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given that lovely, beautiful and pretty all have semantic overlap in English when referencing aesthetic judgements i fail to see why "pretty" is not an acceptable rendering here. I know that French joli is usually translated as pretty, but there is certainly not an exact 1 to 1 semantic mapping between the two terms and we are talking about translation from French to English here, not the other way round.
Non. It's a pretty bird=C'est un joli oiseau. Bel, Belle Beaux=Beautiful and Handsome while Joli/Jolie=Pretty, referring to people and animals. (There's more to it all of course, this was just basic.)
But pretty and handsome are practically the same thing (both somewhat weaker than beautiful)...
Yes. Femenin - Belle (plural belles), masculine - beau, but before vowels and h it is bel. Masculine plural is beaux.
Why is oiseau 'bird' and not 'goose'? In our dictionary both translations are correct and in class we always learned the 'goose' translation. Is it in France not used as 'goose'?
@FreaDeClerck. Oiseau=bird. A goose is a bird but specifically Goose=Oie, pronounced oowah. (Btw, I didn't downvote you, I never ever do. I do use lingots though to highlight helpful hints or useful/interesting questions. Have a lingot.)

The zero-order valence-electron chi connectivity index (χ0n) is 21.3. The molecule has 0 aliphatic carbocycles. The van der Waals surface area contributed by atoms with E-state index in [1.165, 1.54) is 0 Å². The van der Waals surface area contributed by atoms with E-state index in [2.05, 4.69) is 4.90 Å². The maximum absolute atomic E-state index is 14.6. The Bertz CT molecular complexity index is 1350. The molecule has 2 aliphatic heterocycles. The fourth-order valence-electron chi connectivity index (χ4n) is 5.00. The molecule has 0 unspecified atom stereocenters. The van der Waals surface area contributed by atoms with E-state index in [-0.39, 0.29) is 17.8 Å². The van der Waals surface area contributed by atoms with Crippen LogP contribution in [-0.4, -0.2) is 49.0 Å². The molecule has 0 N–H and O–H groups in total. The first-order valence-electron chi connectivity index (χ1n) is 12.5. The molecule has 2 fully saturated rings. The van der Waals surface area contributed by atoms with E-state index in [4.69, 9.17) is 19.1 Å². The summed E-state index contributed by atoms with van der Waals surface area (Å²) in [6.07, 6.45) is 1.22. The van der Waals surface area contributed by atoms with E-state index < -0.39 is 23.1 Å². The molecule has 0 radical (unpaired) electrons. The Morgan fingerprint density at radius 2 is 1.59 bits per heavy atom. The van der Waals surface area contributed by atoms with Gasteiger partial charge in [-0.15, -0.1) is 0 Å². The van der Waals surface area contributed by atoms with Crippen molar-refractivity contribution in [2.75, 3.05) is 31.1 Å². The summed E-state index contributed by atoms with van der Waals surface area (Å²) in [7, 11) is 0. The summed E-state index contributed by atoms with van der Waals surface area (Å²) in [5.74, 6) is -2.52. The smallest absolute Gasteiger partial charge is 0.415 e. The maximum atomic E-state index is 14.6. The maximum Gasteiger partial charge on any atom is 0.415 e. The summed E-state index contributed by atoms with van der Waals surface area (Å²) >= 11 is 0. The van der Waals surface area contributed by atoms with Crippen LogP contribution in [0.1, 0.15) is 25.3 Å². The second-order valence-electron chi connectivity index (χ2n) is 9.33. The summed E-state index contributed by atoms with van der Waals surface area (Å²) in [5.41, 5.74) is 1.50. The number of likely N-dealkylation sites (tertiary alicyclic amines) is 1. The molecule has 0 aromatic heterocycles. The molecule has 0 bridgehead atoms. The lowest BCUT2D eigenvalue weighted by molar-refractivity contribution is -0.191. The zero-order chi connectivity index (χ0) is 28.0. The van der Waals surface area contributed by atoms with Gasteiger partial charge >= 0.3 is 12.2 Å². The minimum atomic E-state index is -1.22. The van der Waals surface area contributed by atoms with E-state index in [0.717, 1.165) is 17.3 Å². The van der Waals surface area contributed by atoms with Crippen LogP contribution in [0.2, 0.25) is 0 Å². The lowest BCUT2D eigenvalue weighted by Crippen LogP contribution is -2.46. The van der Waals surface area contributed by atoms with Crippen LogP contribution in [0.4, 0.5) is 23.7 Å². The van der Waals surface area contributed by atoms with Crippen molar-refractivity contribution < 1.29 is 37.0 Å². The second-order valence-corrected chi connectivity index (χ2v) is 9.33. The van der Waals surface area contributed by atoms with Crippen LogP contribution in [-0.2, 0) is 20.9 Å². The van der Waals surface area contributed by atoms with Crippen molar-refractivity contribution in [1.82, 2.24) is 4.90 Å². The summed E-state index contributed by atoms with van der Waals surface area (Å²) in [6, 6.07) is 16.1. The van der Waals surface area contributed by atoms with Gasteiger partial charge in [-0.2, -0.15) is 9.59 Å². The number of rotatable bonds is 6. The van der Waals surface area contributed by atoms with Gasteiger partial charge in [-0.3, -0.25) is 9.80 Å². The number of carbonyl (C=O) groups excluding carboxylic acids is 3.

Wow thanks! And really, I didn't know this! Then can you maybe also tell me the plural of 'oie' please?
I tried "It is a pretty bird" and it wouldn't accept it. Is the movie Dumb and Dumber?
Hi Andrew. There's a guide to the adjectives which precede the noun they modify. It's called "BANGS" where B=Beauty/Ugliness, A=Age, N=Number,S=Size. There are exceptions but this guide will work most times. BTW, Bel is used here replacing Beau because Oiseau begins with a vowel. Same applies to vowel sounds like "Homme".
Why in this case I can't say "there is a beautiful bird" but the correct one is "it is a beautiful bird"?
"There is......" = Il y a. Ce=This, that, it. C'est=Ce+est = This/that/it is.
Um, except not here.
When to use "c'est" and when to use "il est" is kind of confusing for Anglophones. But FlyingDucks is quite right, "He's a beautiful bird" is right, although not so much because of "un" but because "oiseau" is a noun. "Il est beau", but "C'est un bel oiseau".
This is a pretty good explanation: http://www.frenchtoday.com/blog/cest-versus-il-elle-est
You're at a much higher level than i am, but as i understand it, belle is used for feminine nouns and beau is usually used for masculine nouns, but cannot be used before a noun that begins with a vowel. When a noun is masculine and begins with a vowel and the adjective is meant to describe beauty (i.e. a "BANGS adjective that must precede the noun) then "bel" is substituted. "Oiseau" is one such noun. I suppose if it were a "big" bird, one could use un beau gros oiseau. But i am a complete novice, so take that with a bit of salt.
Don't take too much credence on the levels, I could do level one basics a thousand times, know no French and have a 25 level. Russ. You seem to know your onions, mate. So I must admit that you have opened up some grammar for me which I will now research and I thank you for that, this is what these threads are for even if Duo are now restricting them. I did know about Bel(le) and Beau by the way but your post is useful. Votre ami JJ.
bel = pretty and it was marked wrong. Duo said I should have put "lovely", I thought bel/belle could also mean pretty. It's splitting hairs